Lillehammer 2016 chief executive Tomas Holmestad believes the Winter Youth Olympic Games is providing a strong legacy in Norway and urged Lausanne 2020 to place young people in leadership roles.
Holmestad was speaking in Lausanne as the Olympic Capital stages the two-day Lillehammer 2016 debrief, which has been viewed as a key opportunity for knowledge to be shared between the past and future hosts.
Around 1,000 athletes competed at the second edition of the Winter Youth Olympic Games, which took place from February 12 to 21.
Rather than enticing more young people to become athletes, Holmestad believes one of the key successes of the Games was the development and passion of the young volunteers who worked on the project.
He claimed that since the Games drew to a close in the city, which hosted the 1994 Winter Olympics, the Norwegian Olympic and Paralympic Committee and Confederation of Sports (NIF) have taken a different approach to youth development.
"We were clear right from the beginning that the success would not be measured in the 10 days during the Games, but in the legacy you create," Holmestad told insidethegames.
"I think the most things that have been said, from the National Olympic Committee and from people working in youth sport departments, who tell us there is completely different work now than there was two years ago because the focus on youth sport is completely different.
"They see that the young volunteers are a big, big resource and that they want to enhance and work with.
"Two years ago that did not have the same focus in Norwegian sport.
"It is so great to hear that."
Around 3,200 volunteers worked for Lillehammer 2016, with over half being below the age of 30 and more than 800 having been under the age of 20.
Holmestad stated that around 200 had undertaken a two-year young leaders training programme in the build-up to the Games and asserted that numerous volunteers are now working across Norwegian sport.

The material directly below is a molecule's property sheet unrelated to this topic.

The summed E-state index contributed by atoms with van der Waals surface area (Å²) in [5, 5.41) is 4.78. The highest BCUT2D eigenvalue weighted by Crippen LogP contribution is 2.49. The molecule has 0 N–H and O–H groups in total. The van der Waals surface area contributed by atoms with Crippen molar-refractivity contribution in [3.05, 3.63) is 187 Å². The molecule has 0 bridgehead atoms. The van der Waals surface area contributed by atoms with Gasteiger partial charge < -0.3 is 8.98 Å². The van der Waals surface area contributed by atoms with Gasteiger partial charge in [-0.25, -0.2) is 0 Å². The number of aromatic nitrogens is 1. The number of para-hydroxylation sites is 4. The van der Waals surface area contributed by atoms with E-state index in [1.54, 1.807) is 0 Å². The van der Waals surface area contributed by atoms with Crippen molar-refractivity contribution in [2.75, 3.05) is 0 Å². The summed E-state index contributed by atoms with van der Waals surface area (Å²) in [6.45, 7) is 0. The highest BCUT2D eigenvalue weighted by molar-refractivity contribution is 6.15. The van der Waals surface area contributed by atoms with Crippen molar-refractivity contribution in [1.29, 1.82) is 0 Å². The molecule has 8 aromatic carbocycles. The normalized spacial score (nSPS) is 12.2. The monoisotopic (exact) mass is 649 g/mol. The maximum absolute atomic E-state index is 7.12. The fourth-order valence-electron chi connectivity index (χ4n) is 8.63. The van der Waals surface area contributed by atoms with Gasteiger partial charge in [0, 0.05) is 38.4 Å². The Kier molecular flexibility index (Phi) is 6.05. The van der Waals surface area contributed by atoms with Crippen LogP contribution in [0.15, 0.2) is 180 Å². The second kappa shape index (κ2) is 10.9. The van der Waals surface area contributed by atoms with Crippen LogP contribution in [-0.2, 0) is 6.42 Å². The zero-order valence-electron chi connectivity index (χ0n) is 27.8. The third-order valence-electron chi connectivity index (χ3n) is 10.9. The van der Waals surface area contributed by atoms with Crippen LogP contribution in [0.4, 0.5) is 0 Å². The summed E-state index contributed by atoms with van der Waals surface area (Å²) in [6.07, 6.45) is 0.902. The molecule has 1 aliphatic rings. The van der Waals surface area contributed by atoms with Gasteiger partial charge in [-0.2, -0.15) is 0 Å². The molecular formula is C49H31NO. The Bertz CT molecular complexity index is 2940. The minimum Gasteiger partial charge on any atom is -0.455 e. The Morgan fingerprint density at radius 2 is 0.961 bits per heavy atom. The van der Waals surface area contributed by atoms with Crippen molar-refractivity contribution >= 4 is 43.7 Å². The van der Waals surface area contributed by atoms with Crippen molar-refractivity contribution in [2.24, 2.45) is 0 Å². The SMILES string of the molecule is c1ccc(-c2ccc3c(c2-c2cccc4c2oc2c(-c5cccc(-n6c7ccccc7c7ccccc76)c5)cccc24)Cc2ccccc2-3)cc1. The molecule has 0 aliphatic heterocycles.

A legacy centre was also left after the Games, which is aiming to make use of around €3 million (£2.7 million/$3.2 million) of a state grant left over after Lillehammer 2016 drew to a close.
It is hoped that the money will help to ensure the Winter Youth Olympic Games will continue to have a legacy over the next 10 to 20 years, Holmestad claimed.
This comes as discussions also take place on the long-term future of the Youth Olympic Games, with no event awarded beyond 2020.
Holmestad is set to be part of the Lausanne 2020 Coordination Commission, who will meet for the first time tomorrow, with two days of meetings planned.
He claimed his role on the commission is likely to be to help transfer the knowledge Lillehammer 2016 gained over the four years of preparations for the Games, but urged the Swiss city to empower their young people.
"I know one of the mantras we are trying to pass on the Lausanne 2020 team is that we believe young people are best inspired by other young people," he said.
"The most important thing with the Youth Olympic Games is the youth focus, it is to empower youth and ensure you have youth in leading roles.
"That was absolutely fundamental in the success of the [Lillehammer 2016] Games, as they had so much passion and energy.
"I hope Lausanne we will be able to go in the same direction, as the Youth Olympic Games must be an event by, with and for young people.
"I am really excited to see what Lausanne 2020 can do here, it is the Olympic Capital."